An elderly woman who Calgary police believe chose to defy the mandatory evacuation order in her community brought on by massive flooding was found dead Sunday, although the cause of death has not been determined.
The deceased woman’s apartment is on the main floor of her building and floodwater was in her apartment, Calgary deputy police chief Trevor Daroux said in a briefing Sunday evening. She lived in Mission, a hard-hit area of town wrapped by the Elbow River, and family members found the 88-year old women when someone went to check on her, he said. Criminal activity has been ruled out.
Mission is among the zones that lost power as the Bow and Elbow rivers forced officials to shut down transformer stations.
Calgary Mayor Naheed Nenshi sent his sympathies.
“All of us of Calgarians share in the heartbreak of that family and those friends,” he told reporters. “It is a loss to all of us as Calgarians.”
Calgary, so far, has avoided fatalities due to flooding. RCMP confirmed three bodies were recovered from the Highwood River near High River, 60-kilometres south of Calgary, and the two women and one man died in the natural disaster. RCMP received reports of a fourth body in the river, but has not been able to confirm it.
Roads have washing away in Alberta’s largest city and at least one bridge is unstable. The TransCanada near Canmore is also damage, trapping residents in town. Twenty-five communities in Alberta declared a state of emergency since the crisis started Thursday. High Riveris one of the hardest hit areas, with Canmore close behind. Medicine Hat, Red Deer, Lethbridge, Drumheller, and Siska First Nation are among those in a state of emergency.
Downtown Calgary, adjacent to the Bow, was severely flooded and left without power. Mr. Nenshi and city officials expect large swaths of the core to open early this week. Only building owners and property managers will be allowed downtown Monday and Tuesday in order to inspect building hosting 90 to 95 per cent of downtown employees. If the properties pass their inspections and power has returned, city inspectors will conduct a final assessment and decide whether employees can get back to their offices.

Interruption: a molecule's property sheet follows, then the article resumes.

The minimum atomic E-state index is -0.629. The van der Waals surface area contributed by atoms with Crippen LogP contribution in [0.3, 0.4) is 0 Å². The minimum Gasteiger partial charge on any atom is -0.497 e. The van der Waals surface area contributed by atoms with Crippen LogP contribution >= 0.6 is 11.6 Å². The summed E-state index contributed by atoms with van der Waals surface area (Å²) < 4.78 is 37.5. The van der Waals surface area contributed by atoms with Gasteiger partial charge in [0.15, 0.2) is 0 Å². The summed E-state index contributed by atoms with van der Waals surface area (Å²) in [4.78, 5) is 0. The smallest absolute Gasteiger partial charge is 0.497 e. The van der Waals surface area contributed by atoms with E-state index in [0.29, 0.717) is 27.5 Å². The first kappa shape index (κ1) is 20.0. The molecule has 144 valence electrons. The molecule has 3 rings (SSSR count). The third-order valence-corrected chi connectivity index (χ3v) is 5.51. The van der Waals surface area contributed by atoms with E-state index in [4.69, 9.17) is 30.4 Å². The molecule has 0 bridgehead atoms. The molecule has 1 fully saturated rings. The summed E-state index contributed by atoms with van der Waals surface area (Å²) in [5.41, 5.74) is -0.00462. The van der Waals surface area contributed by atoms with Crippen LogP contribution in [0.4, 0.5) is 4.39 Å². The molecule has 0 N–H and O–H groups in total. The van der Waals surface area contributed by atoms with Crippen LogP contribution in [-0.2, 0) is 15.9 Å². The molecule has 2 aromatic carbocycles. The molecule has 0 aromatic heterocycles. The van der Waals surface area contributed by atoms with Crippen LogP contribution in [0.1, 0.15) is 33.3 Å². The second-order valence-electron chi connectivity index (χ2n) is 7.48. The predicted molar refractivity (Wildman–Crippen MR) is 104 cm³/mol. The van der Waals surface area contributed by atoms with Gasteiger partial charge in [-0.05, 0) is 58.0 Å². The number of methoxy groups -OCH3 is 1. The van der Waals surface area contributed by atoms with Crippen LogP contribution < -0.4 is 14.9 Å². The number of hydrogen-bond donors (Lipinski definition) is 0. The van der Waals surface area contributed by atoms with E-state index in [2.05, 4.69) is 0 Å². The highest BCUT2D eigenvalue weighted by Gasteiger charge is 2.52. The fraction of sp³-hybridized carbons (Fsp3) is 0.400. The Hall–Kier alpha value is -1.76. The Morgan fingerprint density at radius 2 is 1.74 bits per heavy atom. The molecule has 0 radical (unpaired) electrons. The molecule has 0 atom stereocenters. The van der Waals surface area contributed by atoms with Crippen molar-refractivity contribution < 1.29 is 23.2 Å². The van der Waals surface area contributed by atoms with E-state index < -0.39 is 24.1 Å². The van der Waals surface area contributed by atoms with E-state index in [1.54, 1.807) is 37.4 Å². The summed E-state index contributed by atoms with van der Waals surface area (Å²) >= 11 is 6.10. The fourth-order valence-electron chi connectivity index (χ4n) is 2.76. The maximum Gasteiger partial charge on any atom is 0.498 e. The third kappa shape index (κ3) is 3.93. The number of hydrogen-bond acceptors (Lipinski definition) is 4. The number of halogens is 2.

But until then, Mr. Nenshi wants residents to stay put.
“If you can avoid it, don’t go downtown on Monday and Tuesday,” Mr. Nenshi said. “Stay out of the downtown commercial core. We have assessment teams going out and doing their work and we should keep the roads clear for them.”
He asked employers to keep employees out of downtown unless they are essential. Roughly 80 per cent of Calgary’s transit system is running, but the light rail system severely limited, making it difficult to reach downtown. Mr. Neshi hopes the LRT will get downtown within the next two days, save for the south line, which needs “some repairs.” Bus service will try to cover the LRT’s troubles in the south.
Mr. Nenshi warned citizens to stay away from the river and its nearby pathways. The banks and paved paths may look safe, but sinkholes and extreme erosion threaten safety.
Roughly 65,000 Calgarians who were evacuated are free to return home, although three communities – Bowness, Sunnyside, and Elbow Park – now lack sewer services. About 75,000 Calgarians were ordered to leave their homes.
The Elbow and Bow are receding, a slew of dangers remain. Carbon monoxide poisoning caused by improperly vented pumps, along with electrical problems, are among Mr. Nenshi’s concerns. Further, floodwater is “chemically dangerous,” he said, and folks who were evacuated must not touch it and even throw out food in sealed metal cans.
About 24,000 Calgarians were without power as of Sunday evening.